Kate MccGwire’s feather sculptures are awe inspiring in their detail; they are the type of thing that is marveled. Gathering, peeling, and layering are just a few ways she constructs her work. The materials, vibrant colors, and tactile quality gives them an uncanny feeling.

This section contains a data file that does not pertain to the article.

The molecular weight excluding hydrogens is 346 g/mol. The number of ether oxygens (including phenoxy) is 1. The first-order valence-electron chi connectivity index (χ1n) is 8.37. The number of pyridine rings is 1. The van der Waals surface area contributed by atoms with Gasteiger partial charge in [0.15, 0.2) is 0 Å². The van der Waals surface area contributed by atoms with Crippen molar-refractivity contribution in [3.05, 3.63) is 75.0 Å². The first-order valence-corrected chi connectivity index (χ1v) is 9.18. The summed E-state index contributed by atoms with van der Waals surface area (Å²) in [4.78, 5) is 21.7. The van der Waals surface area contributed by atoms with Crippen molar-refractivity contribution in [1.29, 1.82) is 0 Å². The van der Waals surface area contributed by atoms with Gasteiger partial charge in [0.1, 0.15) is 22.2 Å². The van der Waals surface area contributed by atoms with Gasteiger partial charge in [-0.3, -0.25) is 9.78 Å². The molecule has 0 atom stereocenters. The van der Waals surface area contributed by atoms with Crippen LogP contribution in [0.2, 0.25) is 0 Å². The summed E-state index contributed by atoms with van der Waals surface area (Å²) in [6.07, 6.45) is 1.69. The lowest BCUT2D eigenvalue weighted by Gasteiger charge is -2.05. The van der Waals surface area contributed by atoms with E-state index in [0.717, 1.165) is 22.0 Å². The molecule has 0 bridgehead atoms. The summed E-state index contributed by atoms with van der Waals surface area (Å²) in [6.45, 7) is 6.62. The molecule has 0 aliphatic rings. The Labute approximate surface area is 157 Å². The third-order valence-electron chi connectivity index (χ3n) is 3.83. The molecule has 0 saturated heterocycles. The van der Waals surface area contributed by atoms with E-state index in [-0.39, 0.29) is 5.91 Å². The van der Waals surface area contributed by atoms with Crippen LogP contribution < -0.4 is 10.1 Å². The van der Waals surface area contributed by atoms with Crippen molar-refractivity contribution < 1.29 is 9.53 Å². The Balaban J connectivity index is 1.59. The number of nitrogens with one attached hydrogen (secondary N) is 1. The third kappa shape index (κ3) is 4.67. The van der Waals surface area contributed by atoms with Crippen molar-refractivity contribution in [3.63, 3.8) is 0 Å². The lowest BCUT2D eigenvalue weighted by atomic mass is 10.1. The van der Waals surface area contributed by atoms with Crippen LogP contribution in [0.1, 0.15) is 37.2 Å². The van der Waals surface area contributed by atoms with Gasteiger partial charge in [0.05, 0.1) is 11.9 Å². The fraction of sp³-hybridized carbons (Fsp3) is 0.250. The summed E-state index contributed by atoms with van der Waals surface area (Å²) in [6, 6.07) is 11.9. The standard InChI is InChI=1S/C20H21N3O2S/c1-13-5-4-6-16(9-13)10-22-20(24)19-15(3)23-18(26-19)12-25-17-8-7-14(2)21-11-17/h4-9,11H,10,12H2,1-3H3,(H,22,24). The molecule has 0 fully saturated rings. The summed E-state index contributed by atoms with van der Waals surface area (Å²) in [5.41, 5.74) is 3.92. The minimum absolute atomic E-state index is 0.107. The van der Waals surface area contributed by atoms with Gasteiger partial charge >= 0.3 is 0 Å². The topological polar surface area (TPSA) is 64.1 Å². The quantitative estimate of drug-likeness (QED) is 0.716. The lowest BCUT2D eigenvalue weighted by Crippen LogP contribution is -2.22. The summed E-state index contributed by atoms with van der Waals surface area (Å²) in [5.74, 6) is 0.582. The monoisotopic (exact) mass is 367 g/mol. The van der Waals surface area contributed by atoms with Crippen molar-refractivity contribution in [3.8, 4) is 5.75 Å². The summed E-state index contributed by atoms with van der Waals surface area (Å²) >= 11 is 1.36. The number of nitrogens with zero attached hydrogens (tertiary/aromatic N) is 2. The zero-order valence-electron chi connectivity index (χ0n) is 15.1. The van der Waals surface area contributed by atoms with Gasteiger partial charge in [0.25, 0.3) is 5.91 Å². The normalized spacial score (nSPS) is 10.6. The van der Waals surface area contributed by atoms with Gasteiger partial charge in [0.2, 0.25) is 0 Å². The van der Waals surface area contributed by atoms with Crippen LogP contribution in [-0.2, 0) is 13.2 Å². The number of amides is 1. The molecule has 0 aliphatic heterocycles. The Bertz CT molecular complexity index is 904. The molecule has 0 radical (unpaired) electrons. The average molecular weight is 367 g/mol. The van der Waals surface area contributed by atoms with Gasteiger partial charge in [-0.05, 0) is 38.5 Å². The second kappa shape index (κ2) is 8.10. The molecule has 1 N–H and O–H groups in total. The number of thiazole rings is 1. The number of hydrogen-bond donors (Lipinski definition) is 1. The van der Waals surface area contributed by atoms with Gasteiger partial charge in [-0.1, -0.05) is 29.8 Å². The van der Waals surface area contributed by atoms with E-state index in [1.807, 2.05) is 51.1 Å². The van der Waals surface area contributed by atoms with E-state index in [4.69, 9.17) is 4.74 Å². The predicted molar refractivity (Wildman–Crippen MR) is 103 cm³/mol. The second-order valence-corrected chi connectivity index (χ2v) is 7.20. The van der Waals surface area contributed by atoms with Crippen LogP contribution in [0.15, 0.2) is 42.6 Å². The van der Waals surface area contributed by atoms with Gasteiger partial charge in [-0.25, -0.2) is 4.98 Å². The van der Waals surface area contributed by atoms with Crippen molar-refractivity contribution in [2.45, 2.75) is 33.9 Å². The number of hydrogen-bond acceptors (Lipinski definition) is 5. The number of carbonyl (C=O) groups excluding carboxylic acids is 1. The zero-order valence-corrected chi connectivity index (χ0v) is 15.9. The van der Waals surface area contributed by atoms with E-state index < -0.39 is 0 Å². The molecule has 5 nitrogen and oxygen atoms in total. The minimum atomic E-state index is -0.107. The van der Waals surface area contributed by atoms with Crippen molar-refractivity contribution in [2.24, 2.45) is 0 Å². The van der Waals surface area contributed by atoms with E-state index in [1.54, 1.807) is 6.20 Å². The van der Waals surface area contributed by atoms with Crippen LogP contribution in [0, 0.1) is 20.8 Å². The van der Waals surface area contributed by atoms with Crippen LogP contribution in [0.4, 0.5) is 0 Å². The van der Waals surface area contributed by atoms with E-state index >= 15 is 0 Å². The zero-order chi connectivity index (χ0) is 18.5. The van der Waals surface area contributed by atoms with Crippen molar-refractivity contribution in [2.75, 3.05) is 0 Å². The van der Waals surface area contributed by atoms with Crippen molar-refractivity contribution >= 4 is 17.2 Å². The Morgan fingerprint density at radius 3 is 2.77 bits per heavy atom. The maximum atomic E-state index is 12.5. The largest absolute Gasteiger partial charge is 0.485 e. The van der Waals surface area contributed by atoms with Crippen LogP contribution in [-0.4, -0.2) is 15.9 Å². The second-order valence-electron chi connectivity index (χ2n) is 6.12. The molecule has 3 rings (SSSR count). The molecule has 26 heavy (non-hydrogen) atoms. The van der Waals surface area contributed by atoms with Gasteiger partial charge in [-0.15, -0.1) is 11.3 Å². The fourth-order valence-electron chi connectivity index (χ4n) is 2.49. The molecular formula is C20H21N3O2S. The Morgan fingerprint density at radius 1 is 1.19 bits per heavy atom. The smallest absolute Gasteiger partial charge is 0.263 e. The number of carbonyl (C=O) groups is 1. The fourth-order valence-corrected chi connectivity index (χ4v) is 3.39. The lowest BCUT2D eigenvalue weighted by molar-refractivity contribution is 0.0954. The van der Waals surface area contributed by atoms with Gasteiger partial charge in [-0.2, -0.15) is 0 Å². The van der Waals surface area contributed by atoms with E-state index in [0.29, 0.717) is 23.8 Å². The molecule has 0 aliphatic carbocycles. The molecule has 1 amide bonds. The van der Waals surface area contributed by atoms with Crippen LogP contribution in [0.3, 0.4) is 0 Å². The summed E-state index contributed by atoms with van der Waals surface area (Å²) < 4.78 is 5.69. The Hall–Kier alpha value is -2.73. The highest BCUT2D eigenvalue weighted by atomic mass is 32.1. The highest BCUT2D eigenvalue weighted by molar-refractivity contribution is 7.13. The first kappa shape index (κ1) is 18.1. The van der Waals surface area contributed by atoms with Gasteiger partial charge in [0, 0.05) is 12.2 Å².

The Viennese Museum of Applied Art is a typical example of Ringstrasse architecture: an elegant, richly ornamented Neo-Renaissance building with an inner peristyle hall and galleries. Upon entering the building, the visitor finds himself/herself, surprisingly, in a darkened, curved space: soon he/she discovers that he/she is standing under large, slanted scaffolding. He/she instinctively walks to the right, where there is a way out. When he/she returns to the daylight, he/she finds himself/herself in the Museum hall, standing next to a thirteen-meter high tilted wall covered in red silica sand. The wall slices the inner space of the Museum diagonally across two floors, slashing razor-like through pillars and balustrades up to the ceiling. The wall, tilted at a 45° angle and with a base thirty-five meters long, is a fragment of one side of a pyramid which could continue in the exterior of the Museum building.